What about mentors?  These are people who can help you along your way.  They may not be doing the work that you want to do, but they may have knowledge of how to get there.  Or they may be reliable sounding boards for your ideas and plans.  I am a mentor rather than a hero for most of the students that I work with in ONSF.  I help them articulate their vision, offer paths for further exploration, and concrete advice about graduate school, scholarships and fellowships as well as practical tips on things like essays and interviews.  For those students who want to pursue academic positions, I may offer some more concrete advice but also encourage them to have these conversations with faculty in their respective disciplines.  For those who want to pursue careers outside the university, we brainstorm individuals who might be willing to offer advice.

These two groups - Heroes and Mentors - can be related to each other in a Venn Diagram.  

Each category has an important role to play, but the most important is the overlap in the middle, your Hero-Mentors.  These are individuals who are both doing the work that you hope to do in the future and willing to give you concrete advice about how to get there.  How can you find and cultivate relationships in this special category?

Sometimes we fall in love with what our mentors do and they become heroes.  This often happens with research or faculty more generally: you join a lab or sign up for a class, are fascinated by the topic, and want to pursue a related career.  It is natural, in the first instance, to want to pattern your career after the researcher or teacher who introduced you to the topic.  This is a wonderful reason for attending a school like U-M.  However, I typically advise students to cast a wider net and explore potential heroes working on similar issues outside of academia.  This is one of the essential roles of internships, alumni/ae meet-ups, and other engagementment activities in a liberal arts education.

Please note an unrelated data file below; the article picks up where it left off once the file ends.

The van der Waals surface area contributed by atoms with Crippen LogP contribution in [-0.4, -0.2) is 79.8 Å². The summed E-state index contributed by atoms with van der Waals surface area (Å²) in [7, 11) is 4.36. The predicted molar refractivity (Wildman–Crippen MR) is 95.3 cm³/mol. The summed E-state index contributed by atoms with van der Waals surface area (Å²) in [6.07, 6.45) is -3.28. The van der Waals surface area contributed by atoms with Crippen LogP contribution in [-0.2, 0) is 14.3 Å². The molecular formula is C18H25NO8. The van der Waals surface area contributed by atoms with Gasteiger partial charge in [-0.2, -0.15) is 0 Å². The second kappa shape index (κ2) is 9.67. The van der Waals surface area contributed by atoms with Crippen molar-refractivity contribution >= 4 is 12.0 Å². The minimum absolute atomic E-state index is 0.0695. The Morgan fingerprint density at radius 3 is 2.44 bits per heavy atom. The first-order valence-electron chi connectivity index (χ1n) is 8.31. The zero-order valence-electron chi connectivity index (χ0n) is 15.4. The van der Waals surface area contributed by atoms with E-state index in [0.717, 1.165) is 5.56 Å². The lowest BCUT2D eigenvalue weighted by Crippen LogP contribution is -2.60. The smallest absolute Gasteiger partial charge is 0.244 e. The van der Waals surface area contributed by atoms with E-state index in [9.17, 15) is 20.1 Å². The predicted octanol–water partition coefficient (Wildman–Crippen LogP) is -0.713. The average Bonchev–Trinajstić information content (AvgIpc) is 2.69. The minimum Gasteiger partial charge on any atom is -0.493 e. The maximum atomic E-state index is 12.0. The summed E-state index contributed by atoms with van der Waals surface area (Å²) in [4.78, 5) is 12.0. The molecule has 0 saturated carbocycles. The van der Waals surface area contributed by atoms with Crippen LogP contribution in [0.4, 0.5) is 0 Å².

More often we start with heroes and develop a mentoring relationship with them over time. Informational interviews can be a low-stakes way to do this.  As you look over the list of heroes that you identified in your brainstorming, do you have a natural connection with any of them?  Are any of them U-M alums?  Did you intern with their organization?  (Or, can you in the future?) 

In some cases, a polite email of introduction and sincere expression of interest in the mission-oriented work that they do will suffice: 

  • Don’t start by asking them to be your mentor.  
  • Ask if they have 20-30 minutes to talk about the work they do and how they got there.  
  • Do your homework ahead of time.  Don’t ask basic questions that you can answer from their publicly posted biographies.  
  • The U-M Career Center has guides to conducting informational interviews of this sort.  Aim to do several interviews, exploring different possible paths that you might follow going forward. 

Chances are, some of these conversations will naturally lead to an offer to follow up if you have more questions and may develop into a mentoring relationship organically.  Working alongside these people in internships, research projects, or other “prototypes” of the work you hope to do in the future also provides opportunities for a mentoring relationship to develop.

In their 2018 book, How College Works, Chambliss and Takacs summarized the difference between mediocre and highly successful college careers as “meeting the right people at the right time.”  By exploring heroes in the career tracks you might want to follow, thinking about the mentors who will help you along the way, and cultivating relationships with hero-mentors through informational interviews, internships, and other prototype activities, you can make the most of both your education and the social capital that U-M’s extended network provides.